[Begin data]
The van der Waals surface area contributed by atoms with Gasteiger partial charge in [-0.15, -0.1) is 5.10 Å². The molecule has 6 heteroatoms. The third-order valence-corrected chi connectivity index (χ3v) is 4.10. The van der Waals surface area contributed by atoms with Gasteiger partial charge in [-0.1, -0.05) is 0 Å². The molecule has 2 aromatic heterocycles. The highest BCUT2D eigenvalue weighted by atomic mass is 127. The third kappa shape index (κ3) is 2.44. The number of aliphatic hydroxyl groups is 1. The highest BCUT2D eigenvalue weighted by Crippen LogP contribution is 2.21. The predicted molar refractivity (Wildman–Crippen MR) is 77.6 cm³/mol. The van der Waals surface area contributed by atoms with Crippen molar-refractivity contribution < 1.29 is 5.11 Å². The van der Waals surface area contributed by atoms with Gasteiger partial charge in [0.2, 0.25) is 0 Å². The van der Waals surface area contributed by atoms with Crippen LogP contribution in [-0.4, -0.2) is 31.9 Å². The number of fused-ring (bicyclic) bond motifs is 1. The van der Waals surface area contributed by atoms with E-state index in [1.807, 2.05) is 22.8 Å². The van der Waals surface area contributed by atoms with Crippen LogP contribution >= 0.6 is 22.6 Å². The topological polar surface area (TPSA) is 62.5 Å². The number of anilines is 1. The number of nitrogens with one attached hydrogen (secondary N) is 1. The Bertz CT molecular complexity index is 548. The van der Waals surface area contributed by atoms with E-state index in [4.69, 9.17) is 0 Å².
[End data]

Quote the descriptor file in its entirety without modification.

The van der Waals surface area contributed by atoms with Gasteiger partial charge in [-0.15, -0.1) is 5.10 Å². The molecule has 6 heteroatoms. The third-order valence-corrected chi connectivity index (χ3v) is 4.10. The van der Waals surface area contributed by atoms with Gasteiger partial charge in [-0.1, -0.05) is 0 Å². The molecule has 2 aromatic heterocycles. The highest BCUT2D eigenvalue weighted by atomic mass is 127. The third kappa shape index (κ3) is 2.44. The number of aliphatic hydroxyl groups is 1. The highest BCUT2D eigenvalue weighted by Crippen LogP contribution is 2.21. The predicted molar refractivity (Wildman–Crippen MR) is 77.6 cm³/mol. The van der Waals surface area contributed by atoms with Crippen molar-refractivity contribution < 1.29 is 5.11 Å². The van der Waals surface area contributed by atoms with Gasteiger partial charge in [0.2, 0.25) is 0 Å². The van der Waals surface area contributed by atoms with Crippen LogP contribution in [-0.4, -0.2) is 31.9 Å². The number of fused-ring (bicyclic) bond motifs is 1. The van der Waals surface area contributed by atoms with E-state index in [1.807, 2.05) is 22.8 Å². The van der Waals surface area contributed by atoms with Crippen LogP contribution >= 0.6 is 22.6 Å². The topological polar surface area (TPSA) is 62.5 Å². The number of anilines is 1. The number of nitrogens with one attached hydrogen (secondary N) is 1. The Bertz CT molecular complexity index is 548. The van der Waals surface area contributed by atoms with E-state index in [4.69, 9.17) is 0 Å².